“The same thing is true of eating, the same thing is true of reading, and the same thing is true of looking at pictures. The mistake we can make is thinking that because we believe in it, it must be true for all time. Or else believing that because it isn’t true for all time, it can’t have any truth at all.”

Gopnik has tackled numerous subjects in his career — art, philosophy, travel, psychology, child care, paleontology, football, the Bible, Winston Churchill and multiple strange slices of life in Paris and New York City. He says he sees the thread that winds through all of his work as “the rituals and rhetoric of bourgeois liberal civilization,” with an advocacy for ironic detachment toward the very things your society embraces.

“Our taste in food tracks and mirrors our changing taste in life,” he said. “That’s not cause for a kind of cynical mockery. It’s simply a fact about what it means to be people living in social groups. This will sound a little bit pretentious, but it’s always been a theme of the stuff I have written that you can always simultaneously see how enshrined any set of manners are in a particular place and a particular time, whether it’s New York City or Paris — and without thinking this makes them less valuable. You can put them in a frame and still recognize that frames are what show us what to look at in the picture.”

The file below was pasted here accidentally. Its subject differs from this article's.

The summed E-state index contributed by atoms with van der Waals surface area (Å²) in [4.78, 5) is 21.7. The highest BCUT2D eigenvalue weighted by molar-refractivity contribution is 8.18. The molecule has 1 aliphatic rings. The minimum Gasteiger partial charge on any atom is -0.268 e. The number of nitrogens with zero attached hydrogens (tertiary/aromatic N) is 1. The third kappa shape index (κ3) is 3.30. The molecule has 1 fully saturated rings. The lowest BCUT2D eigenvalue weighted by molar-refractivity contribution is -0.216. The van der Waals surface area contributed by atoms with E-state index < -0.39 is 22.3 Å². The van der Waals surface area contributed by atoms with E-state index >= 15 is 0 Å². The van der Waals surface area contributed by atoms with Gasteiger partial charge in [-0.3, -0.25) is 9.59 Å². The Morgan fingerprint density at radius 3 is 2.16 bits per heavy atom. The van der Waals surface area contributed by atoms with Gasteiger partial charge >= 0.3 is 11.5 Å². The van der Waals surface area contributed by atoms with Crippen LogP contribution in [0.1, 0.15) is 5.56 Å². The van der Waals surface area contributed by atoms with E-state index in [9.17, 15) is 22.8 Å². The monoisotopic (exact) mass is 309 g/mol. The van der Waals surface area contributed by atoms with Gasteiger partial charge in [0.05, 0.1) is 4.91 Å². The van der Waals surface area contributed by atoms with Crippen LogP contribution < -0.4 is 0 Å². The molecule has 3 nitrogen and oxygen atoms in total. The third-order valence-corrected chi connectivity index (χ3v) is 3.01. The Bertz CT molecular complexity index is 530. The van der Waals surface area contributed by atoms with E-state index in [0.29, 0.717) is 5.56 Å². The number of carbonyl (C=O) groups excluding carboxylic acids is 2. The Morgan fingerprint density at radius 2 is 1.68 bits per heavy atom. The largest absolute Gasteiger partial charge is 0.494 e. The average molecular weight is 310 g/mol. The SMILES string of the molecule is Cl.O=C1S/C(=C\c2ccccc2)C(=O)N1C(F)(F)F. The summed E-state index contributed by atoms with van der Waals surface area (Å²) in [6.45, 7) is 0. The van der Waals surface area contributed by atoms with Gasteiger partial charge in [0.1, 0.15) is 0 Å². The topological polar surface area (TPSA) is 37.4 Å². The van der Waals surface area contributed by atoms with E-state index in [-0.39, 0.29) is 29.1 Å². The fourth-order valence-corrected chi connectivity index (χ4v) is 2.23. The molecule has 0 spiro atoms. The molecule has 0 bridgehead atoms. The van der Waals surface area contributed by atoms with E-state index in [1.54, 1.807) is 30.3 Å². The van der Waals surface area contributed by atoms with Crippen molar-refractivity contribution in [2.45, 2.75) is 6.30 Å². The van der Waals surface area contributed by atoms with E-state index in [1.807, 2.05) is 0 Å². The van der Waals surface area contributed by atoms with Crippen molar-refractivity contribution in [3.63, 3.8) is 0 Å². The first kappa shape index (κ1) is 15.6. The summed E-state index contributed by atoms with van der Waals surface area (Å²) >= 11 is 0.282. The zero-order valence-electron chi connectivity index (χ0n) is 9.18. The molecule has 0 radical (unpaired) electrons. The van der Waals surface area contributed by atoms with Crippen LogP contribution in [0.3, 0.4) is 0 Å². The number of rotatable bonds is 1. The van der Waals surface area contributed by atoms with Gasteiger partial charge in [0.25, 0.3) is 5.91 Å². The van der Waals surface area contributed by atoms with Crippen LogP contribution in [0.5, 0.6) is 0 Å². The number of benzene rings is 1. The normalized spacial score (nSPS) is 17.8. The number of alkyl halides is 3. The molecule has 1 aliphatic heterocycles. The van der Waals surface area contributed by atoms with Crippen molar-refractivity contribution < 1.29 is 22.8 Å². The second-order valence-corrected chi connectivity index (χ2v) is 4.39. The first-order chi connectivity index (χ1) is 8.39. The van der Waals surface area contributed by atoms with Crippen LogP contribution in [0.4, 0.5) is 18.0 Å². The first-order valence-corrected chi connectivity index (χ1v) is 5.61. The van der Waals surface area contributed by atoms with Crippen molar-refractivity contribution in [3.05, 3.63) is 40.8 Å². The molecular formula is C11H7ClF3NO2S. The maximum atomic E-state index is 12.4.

Gopnik likens the prospect of speaking about these ideas in any concise way to being overburdened by a sumptuous meal — something that recently happened to him and now stays with him whenever he stands in front of an audience rather than sits behind a keyboard.

“I had the chance to go to El Bulli, the famous restaurant outside Barcelona that’s closing. They give you 37 courses, and one of the things you realize is that no one could eat 37 courses,” he said. “After you’ve eaten seven courses, you forget about them, and then you eat the next seven courses and forget about those. By the end of 37 courses, you’ve had a great experience and have absolutely no memory of anything you’ve eaten. I fear that this lecture will be similar. You’ll get 37 ideas and absolutely no memory at the end of what I said, but I hope it will be tasty along the way.”

Gopnik realizes that even if the format of public speaking might not be the most effective way to pass along specific knowledge, it’s a terribly good way to communicate your enthusiasm for ideas. His thought is, if he can just get that across, then the real thinking will go on later — long after the audience has left sight of his podium. At that point, he hopes his central message is considered and possibly applied to the parts of his listeners’ lives that don’t involve the dinner table.

“The choice is never between rejection and embrace,” Gopnik said. “The secret of life is to recognize the absurdity of our own values while still getting enough emotional satisfaction from them to give them their proper due.”